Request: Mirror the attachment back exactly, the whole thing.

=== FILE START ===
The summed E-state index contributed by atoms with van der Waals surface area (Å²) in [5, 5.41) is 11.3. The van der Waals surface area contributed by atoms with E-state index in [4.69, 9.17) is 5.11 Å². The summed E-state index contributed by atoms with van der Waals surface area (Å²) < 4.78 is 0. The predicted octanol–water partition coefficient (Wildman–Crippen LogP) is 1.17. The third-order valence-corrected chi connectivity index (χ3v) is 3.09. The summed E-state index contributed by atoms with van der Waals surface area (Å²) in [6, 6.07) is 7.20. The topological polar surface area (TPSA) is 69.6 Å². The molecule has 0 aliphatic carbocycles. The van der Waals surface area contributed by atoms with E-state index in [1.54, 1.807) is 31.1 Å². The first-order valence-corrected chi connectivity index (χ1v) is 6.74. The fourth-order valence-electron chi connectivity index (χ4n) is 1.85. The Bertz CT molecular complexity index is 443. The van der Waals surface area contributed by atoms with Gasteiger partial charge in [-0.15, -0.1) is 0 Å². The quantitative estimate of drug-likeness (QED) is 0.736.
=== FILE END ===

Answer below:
The summed E-state index contributed by atoms with van der Waals surface area (Å²) in [5, 5.41) is 11.3. The van der Waals surface area contributed by atoms with E-state index in [4.69, 9.17) is 5.11 Å². The summed E-state index contributed by atoms with van der Waals surface area (Å²) < 4.78 is 0. The predicted octanol–water partition coefficient (Wildman–Crippen LogP) is 1.17. The third-order valence-corrected chi connectivity index (χ3v) is 3.09. The summed E-state index contributed by atoms with van der Waals surface area (Å²) in [6, 6.07) is 7.20. The topological polar surface area (TPSA) is 69.6 Å². The molecule has 0 aliphatic carbocycles. The van der Waals surface area contributed by atoms with E-state index in [1.54, 1.807) is 31.1 Å². The first-order valence-corrected chi connectivity index (χ1v) is 6.74. The fourth-order valence-electron chi connectivity index (χ4n) is 1.85. The Bertz CT molecular complexity index is 443. The van der Waals surface area contributed by atoms with Gasteiger partial charge in [-0.15, -0.1) is 0 Å². The quantitative estimate of drug-likeness (QED) is 0.736.